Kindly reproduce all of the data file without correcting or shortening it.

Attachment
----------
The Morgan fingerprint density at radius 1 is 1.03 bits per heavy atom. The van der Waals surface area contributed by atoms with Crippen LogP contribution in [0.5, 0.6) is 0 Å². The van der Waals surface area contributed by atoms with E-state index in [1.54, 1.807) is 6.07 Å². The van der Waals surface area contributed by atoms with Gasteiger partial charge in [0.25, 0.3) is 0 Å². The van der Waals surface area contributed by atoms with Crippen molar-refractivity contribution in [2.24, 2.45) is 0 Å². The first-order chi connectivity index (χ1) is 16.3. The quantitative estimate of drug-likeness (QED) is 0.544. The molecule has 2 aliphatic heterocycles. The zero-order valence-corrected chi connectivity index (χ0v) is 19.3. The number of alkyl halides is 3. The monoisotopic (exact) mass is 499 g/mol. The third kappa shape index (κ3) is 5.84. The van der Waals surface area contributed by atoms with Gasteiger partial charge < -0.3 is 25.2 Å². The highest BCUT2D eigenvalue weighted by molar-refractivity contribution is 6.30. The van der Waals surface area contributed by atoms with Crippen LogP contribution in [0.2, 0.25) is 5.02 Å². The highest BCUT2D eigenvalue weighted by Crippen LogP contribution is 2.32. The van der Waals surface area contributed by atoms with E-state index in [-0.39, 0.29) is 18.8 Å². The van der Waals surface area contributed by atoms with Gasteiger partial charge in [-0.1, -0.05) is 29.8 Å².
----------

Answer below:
The Morgan fingerprint density at radius 1 is 1.03 bits per heavy atom. The van der Waals surface area contributed by atoms with Crippen LogP contribution in [0.5, 0.6) is 0 Å². The van der Waals surface area contributed by atoms with E-state index in [1.54, 1.807) is 6.07 Å². The van der Waals surface area contributed by atoms with Gasteiger partial charge in [0.25, 0.3) is 0 Å². The van der Waals surface area contributed by atoms with Crippen molar-refractivity contribution in [2.24, 2.45) is 0 Å². The first-order chi connectivity index (χ1) is 16.3. The quantitative estimate of drug-likeness (QED) is 0.544. The molecule has 2 aliphatic heterocycles. The zero-order valence-corrected chi connectivity index (χ0v) is 19.3. The number of alkyl halides is 3. The monoisotopic (exact) mass is 499 g/mol. The third kappa shape index (κ3) is 5.84. The van der Waals surface area contributed by atoms with Gasteiger partial charge < -0.3 is 25.2 Å². The highest BCUT2D eigenvalue weighted by molar-refractivity contribution is 6.30. The van der Waals surface area contributed by atoms with Crippen LogP contribution in [0.2, 0.25) is 5.02 Å². The highest BCUT2D eigenvalue weighted by Crippen LogP contribution is 2.32. The van der Waals surface area contributed by atoms with E-state index in [-0.39, 0.29) is 18.8 Å². The van der Waals surface area contributed by atoms with Gasteiger partial charge in [-0.1, -0.05) is 29.8 Å².